Child Custody

Without a doubt, one of the most important parts of a court order after a divorce is the child custody arrangement. For some parents, this is all that matters. For the court, the well-being of the child always comes first. When this ruling is being made, it may be worth it to consider a relatively new practice known as birdnesting.

What Is It?

Typically, when custody is divided between two parents, the children are traded back and forth, from one house to the other. They may live with Dad for a week, then Mom for a week. They may live with Mom all of the time and visit Dad on the weekends. There are plenty of ways that it can be divided up, but the children are constantly moving and growing up in two different homes.

With birdnesting, the children never move. Instead, the parents are the ones who move back and forth. Exactly how this is done differs. In some cases, each parent may own an apartment, along with the marital home, and they can live in their own spaces when not in the home. In other situations, in which the two are on good terms, they may just own one house and one apartment, trading off and on regarding who is living in each one.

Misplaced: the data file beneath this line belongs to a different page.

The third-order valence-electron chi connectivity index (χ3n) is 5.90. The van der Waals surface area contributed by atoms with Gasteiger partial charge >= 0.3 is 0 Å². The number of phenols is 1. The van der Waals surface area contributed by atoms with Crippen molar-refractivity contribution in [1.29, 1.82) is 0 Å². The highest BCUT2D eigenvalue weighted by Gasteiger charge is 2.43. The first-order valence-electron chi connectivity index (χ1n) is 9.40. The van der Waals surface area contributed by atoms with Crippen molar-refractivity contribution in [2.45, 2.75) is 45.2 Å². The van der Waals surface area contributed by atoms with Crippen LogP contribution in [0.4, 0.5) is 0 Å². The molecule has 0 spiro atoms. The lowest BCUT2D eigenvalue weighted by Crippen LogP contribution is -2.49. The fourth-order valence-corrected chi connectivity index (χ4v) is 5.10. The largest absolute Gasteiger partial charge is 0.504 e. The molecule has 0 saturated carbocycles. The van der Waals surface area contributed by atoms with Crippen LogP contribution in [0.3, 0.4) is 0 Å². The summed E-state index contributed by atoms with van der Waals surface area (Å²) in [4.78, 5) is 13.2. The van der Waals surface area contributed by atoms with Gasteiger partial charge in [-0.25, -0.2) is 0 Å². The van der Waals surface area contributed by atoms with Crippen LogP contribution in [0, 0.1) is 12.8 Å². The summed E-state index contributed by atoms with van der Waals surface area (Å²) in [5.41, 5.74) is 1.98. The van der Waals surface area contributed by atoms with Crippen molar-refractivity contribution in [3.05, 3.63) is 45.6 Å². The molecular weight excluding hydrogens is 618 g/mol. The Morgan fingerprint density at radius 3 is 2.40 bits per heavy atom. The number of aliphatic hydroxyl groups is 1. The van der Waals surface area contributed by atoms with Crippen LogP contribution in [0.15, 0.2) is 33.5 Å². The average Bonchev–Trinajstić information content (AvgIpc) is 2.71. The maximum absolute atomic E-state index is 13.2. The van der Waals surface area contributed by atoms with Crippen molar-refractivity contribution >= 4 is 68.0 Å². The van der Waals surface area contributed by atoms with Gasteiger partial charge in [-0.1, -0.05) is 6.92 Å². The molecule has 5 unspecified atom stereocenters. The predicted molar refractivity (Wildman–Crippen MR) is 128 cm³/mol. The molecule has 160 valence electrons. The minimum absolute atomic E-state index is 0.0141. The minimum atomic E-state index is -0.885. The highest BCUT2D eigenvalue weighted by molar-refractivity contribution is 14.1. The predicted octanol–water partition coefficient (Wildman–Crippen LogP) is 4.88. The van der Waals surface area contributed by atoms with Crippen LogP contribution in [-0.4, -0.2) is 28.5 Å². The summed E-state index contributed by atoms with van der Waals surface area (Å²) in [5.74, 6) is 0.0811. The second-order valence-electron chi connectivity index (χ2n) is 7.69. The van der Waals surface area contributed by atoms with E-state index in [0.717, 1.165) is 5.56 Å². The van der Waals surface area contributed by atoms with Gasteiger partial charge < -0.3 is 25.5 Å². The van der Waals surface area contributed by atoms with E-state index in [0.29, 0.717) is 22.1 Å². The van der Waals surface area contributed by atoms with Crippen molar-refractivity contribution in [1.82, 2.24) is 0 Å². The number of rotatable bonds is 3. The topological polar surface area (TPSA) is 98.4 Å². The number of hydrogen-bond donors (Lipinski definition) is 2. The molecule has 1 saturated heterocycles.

The Upsides

If parents agree to do this, there are a number of considerable upsides. Children don't have to go through the stress of moving. They feel like they have their “own” homes and their own rooms. They just have one copy of each item -— like clothes, toothbrushes, and toys. They feel more relaxed staying in a place where they are comfortable. They're always close to friends, schools, and other centers for social activity. Essentially, though the parents are divorced, the children are able to live as closely as possible to the way they'd live if the parents had stayed together.

The Legal Side

Of course, doing this brings about a number of important legal questions. Who is going to pay the mortgage on the home and the rent on the apartment? How are you going to divide the utilities? What legal guarantees are needed to make the situation fair for both sides? If you're considering this, be sure you know what legal steps you and your spouse need to take.

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